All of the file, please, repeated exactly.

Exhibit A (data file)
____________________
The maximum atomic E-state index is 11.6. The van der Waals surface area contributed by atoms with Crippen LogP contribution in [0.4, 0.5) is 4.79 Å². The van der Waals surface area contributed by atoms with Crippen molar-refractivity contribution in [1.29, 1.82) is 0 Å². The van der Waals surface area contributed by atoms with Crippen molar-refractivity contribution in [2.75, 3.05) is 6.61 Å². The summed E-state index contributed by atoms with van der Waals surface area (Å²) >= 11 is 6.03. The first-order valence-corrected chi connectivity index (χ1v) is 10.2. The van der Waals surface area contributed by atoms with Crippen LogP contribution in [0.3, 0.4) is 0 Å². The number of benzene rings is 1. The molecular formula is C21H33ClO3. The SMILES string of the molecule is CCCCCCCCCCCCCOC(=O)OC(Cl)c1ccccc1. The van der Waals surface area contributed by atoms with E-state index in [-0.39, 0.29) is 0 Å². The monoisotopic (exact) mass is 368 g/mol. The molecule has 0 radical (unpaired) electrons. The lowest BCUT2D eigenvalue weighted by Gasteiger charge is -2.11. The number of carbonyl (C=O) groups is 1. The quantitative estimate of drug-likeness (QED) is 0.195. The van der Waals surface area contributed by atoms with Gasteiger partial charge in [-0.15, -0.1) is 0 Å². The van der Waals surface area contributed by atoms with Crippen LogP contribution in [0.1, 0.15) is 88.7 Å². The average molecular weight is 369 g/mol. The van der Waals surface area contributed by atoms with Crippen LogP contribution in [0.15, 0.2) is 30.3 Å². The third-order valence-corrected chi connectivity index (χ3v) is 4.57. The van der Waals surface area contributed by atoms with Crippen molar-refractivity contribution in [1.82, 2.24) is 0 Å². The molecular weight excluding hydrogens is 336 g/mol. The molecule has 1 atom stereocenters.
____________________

The maximum atomic E-state index is 11.6. The van der Waals surface area contributed by atoms with Crippen LogP contribution in [0.4, 0.5) is 4.79 Å². The van der Waals surface area contributed by atoms with Crippen molar-refractivity contribution in [1.29, 1.82) is 0 Å². The van der Waals surface area contributed by atoms with Crippen molar-refractivity contribution in [2.75, 3.05) is 6.61 Å². The summed E-state index contributed by atoms with van der Waals surface area (Å²) >= 11 is 6.03. The first-order valence-corrected chi connectivity index (χ1v) is 10.2. The van der Waals surface area contributed by atoms with Crippen LogP contribution in [0.3, 0.4) is 0 Å². The number of benzene rings is 1. The molecular formula is C21H33ClO3. The SMILES string of the molecule is CCCCCCCCCCCCCOC(=O)OC(Cl)c1ccccc1. The van der Waals surface area contributed by atoms with E-state index in [-0.39, 0.29) is 0 Å². The monoisotopic (exact) mass is 368 g/mol. The molecule has 0 radical (unpaired) electrons. The lowest BCUT2D eigenvalue weighted by Gasteiger charge is -2.11. The number of carbonyl (C=O) groups is 1. The quantitative estimate of drug-likeness (QED) is 0.195. The van der Waals surface area contributed by atoms with Gasteiger partial charge in [-0.15, -0.1) is 0 Å². The van der Waals surface area contributed by atoms with Crippen LogP contribution in [0.1, 0.15) is 88.7 Å². The average molecular weight is 369 g/mol. The van der Waals surface area contributed by atoms with Crippen LogP contribution in [0.15, 0.2) is 30.3 Å². The third-order valence-corrected chi connectivity index (χ3v) is 4.57. The van der Waals surface area contributed by atoms with Crippen molar-refractivity contribution in [1.82, 2.24) is 0 Å². The molecular weight excluding hydrogens is 336 g/mol. The molecule has 1 atom stereocenters.